Transgenic Research

, 17:943 | Cite as

Prey mediated effects of Bt maize on fitness and digestive physiology of the red spider mite predator Stethorus punctillum Weise (Coleoptera: Coccinellidae)

  • Fernando Álvarez-Alfageme
  • Natalie Ferry
  • Pedro Castañera
  • Felix Ortego
  • Angharad M. R. GatehouseEmail author
Original Paper


The present study investigated prey-mediated effects of two maize varieties expressing a truncated Cry1Ab, Compa CB (event Bt176) and DKC7565 (event MON810), on the biology of the ladybird Stethorus punctillum. Although immuno-assays demonstrated the presence of Cry1Ab in both prey and predator collected from commercial maize-growing fields, neither transgenic variety had any negative effects on survival of the predator, nor on the developmental time through to adulthood. Furthermore, no subsequent effects on ladybird fecundity were observed. As a prerequisite to studying the interaction of ladybird proteases with Cry1Ab, proteases were characterised using a range of natural and synthetic substrates with diagnostic inhibitors. These results demonstrated that this predator utilises both serine and cysteine proteases for digestion. In vitro studies demonstrated that T. urticae were not able to process or hydrolyze Cry1Ab, suggesting that the toxin passes through the prey to the third trophic level undegraded, thus presumably retaining its insecticidal properties. In contrast, S. punctillum was able to activate the 130 kDa protoxin into the 65 kDa fragment; a fragment of similar size was also obtained with bovine trypsin, which is known to cleave the protoxin to the active form. Thus, despite a potential hazard to the ladybird of Bt-expressing maize (since the predator was both exposed to, and able to proteolytically cleave the toxin, at least in vitro), no deleterious effects were observed.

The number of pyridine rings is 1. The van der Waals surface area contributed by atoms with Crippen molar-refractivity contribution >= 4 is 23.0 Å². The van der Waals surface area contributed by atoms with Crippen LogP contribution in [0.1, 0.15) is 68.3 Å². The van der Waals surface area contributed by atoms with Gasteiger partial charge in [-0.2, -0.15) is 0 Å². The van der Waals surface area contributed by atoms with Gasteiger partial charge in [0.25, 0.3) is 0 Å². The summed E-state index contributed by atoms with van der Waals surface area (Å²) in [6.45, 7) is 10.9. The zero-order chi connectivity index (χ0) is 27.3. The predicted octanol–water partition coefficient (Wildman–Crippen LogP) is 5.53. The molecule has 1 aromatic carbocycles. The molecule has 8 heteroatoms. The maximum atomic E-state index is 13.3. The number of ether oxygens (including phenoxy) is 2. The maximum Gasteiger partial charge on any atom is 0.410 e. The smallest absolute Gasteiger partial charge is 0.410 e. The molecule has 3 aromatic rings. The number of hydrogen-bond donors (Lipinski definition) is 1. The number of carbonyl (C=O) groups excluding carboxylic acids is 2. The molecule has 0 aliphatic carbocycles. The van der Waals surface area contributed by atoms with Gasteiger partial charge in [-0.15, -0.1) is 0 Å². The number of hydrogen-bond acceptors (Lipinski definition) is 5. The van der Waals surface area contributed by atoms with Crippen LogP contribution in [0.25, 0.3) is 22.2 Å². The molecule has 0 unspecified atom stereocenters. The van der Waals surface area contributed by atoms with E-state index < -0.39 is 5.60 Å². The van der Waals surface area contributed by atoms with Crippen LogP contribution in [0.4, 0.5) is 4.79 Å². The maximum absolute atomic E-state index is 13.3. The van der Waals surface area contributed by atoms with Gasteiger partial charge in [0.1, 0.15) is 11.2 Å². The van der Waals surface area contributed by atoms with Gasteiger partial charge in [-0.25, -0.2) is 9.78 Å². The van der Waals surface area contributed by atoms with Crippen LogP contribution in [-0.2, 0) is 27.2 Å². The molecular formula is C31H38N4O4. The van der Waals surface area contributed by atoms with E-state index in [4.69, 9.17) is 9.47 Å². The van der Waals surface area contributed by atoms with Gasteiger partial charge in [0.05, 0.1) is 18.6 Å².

Non-target arthropods Bt maize Cry1Ab Digestive proteases Ladybird Stethorus punctillum Tetranychid mites Tetranychus urticae 



We are grateful to Dr. Vicente Marco (Universidad de La Rioja, Spain) for providing the colony of T. urticae; to Syngenta for providing seeds of the maize varieties Compa CB and Brasco and the Cry1Ab native protein; to Monsanto, for providing seeds of the maize varieties DKC7565 and Tietar; This work was supported by a grant from the Spanish Ministry of Environment. F. Álvarez-Alfageme was a recipient of a fellowship from the Comunidad de Madrid.


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Copyright information

© Springer Science+Business Media B.V. 2008

Authors and Affiliations

  • Fernando Álvarez-Alfageme
    • 1
    • 2
  • Natalie Ferry
    • 3
  • Pedro Castañera
    • 1
  • Felix Ortego
    • 1
  • Angharad M. R. Gatehouse
    • 3
    Email author
  1. 1.Laboratorio Interacción Planta-Insecto, Departamento de Biología de PlantasCentro de Investigaciones Biológicas, C.S.I.CMadridSpain
  2. 2.Laboratory of Agrozoology, Department of Crop Protection, Faculty of Bioscience EngineeringGhent UniversityGentBelgium
  3. 3.School of Biology, Institute for Research on Environment and Sustainability, Devonshire BuildingUniversity of NewcastleNewcastle upon TyneUK

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